WHO LIKES RAIN?

Young kids who don’t already appreciate rain may change their minds after experiencing this small picture book that exuberantly pours on, in verse, the watery delights of a rainy day in April. Yee’s impressionistic paintings and the subtle nature lessons are as gentle and soft as a spring shower. Youngsters will enjoy the onomatopoetic sounds of the rainfall and have fun answering the riddles posed here, too. Who likes rain? Why, a host of creatures, though Yee reminds us that cats, dogs and even “Papa’s old truck” can well do without it. Of course, at the end, if children won’t have already caught on, it seems as if it’s the little girl herein who likes rain the most—with or without her bright raingear. Sweet. (Picture book. 2-6)

Pub Date: April 1, 2007

ISBN: 0-8050-7734-0

Page Count: 32

Publisher: Henry Holt

Review Posted Online: May 20, 2010

Kirkus Reviews Issue: March 15, 2007

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For readers who haven’t a musk ox of their own to snuggle up with, this tale proves just as cozy.

COZY

An agreeable Alaskan musk ox embodies that old Ben Franklin adage, “Guests, like fish, begin to smell after three days.”

When Cozy the ox is separated from his herd in the midst of a winter storm, he decides to wait it out. His massive size and warmth attract small animals—a lemming family and a snowshoe hare—desperate to escape the cold. However, as bigger, predatory creatures arrive, Cozy must lay down some “house rules” that grow with each new creature that arrives until they extend to: “Quiet voices, gentle thumping, claws to yourself, no biting, no pouncing, and be mindful of others!” Over time, the guests grow antsy, but at last spring arrives and Cozy can find his family. The tale is not dissimilar to another Jan Brett tale of cold weather and animals squeezing into a small space (The Mitten, 1989). Meticulous watercolors refrain from anthropomorphizing, rendering everyone, from massive Cozy to the tiniest of lemmings, in exquisite detail. This moving tale of gentle kindness serves as a clarion call for anyone searching for a book about creating your own community in times of trial. Brett even includes little details about real musk oxen in the text (such as their tendency to form protective circles to surround their vulnerable young), but readers hoping for further information in any backmatter will be disappointed. (This book was reviewed digitally with 8.4-by-20.6-inch double-page spreads viewed at 37.3% of actual size.)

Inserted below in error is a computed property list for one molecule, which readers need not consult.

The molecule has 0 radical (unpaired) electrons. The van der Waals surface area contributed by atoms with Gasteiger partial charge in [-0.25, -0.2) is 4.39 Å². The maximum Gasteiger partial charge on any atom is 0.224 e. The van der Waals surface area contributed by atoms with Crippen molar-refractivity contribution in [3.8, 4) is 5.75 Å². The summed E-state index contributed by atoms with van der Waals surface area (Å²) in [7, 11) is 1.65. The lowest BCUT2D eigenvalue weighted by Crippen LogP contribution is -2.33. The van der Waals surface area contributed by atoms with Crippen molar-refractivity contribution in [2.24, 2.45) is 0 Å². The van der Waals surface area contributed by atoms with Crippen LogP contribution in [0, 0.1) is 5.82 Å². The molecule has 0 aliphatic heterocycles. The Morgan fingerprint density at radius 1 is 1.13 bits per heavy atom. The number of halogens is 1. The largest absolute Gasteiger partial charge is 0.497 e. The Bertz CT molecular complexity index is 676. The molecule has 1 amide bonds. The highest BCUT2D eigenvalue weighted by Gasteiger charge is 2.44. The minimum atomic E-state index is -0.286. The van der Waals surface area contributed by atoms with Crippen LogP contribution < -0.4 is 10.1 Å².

For readers who haven’t a musk ox of their own to snuggle up with, this tale proves just as cozy. (Picture book. 3-6)

Pub Date: Oct. 20, 2020

ISBN: 978-0-593-10979-3

Page Count: 32

Publisher: Putnam

Review Posted Online: July 28, 2020

Kirkus Reviews Issue: Aug. 15, 2020

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Pick this delightful story for a Christmas storytime, for library collections, or for family reading around the Christmas...

PICK A PINE TREE

A family of four buys a cut pine tree, takes it home, and, with the help of friends, decorates it for their Christmas tree.

The family drives to a tree lot, selects a tree, and takes it home on top of their car. The mother, the father, and their two children set up the tree, with the mother using a saw to trim the tree trunk. Boxes of decorations are brought in, and then friends arrive for a decorating party. When all the decorations are in place, the page turn reveals the completed tree in all its glory. That illustration is printed in landscape format across the double-page spread, so the book must be rotated 90 degrees to emphasize the tree’s height, a clever and surprising feature. The family’s interracial, with a white dad and black-haired, brown-skinned mom. Other characters at the tree lot and the party include people of different ethnicities. The short, rhyming text has a bouncy, appealing tone, with four brief lines of text per page. Delightful mixed-media illustrations use a flattened perspective, simple shapes, and glowing, light-filled backgrounds for a fresh take on the tree-decorating tradition. The illustrations are all in double-page-spread format with compositions that will work well for reading to a group or with just one child in a lap.

Pick this delightful story for a Christmas storytime, for library collections, or for family reading around the Christmas tree. (Picture book. 2-6)

Pub Date: Sept. 19, 2017

ISBN: 978-0-7636-9571-2

Page Count: 32

Publisher: Candlewick

Review Posted Online: Aug. 21, 2017

Kirkus Reviews Issue: Sept. 1, 2017

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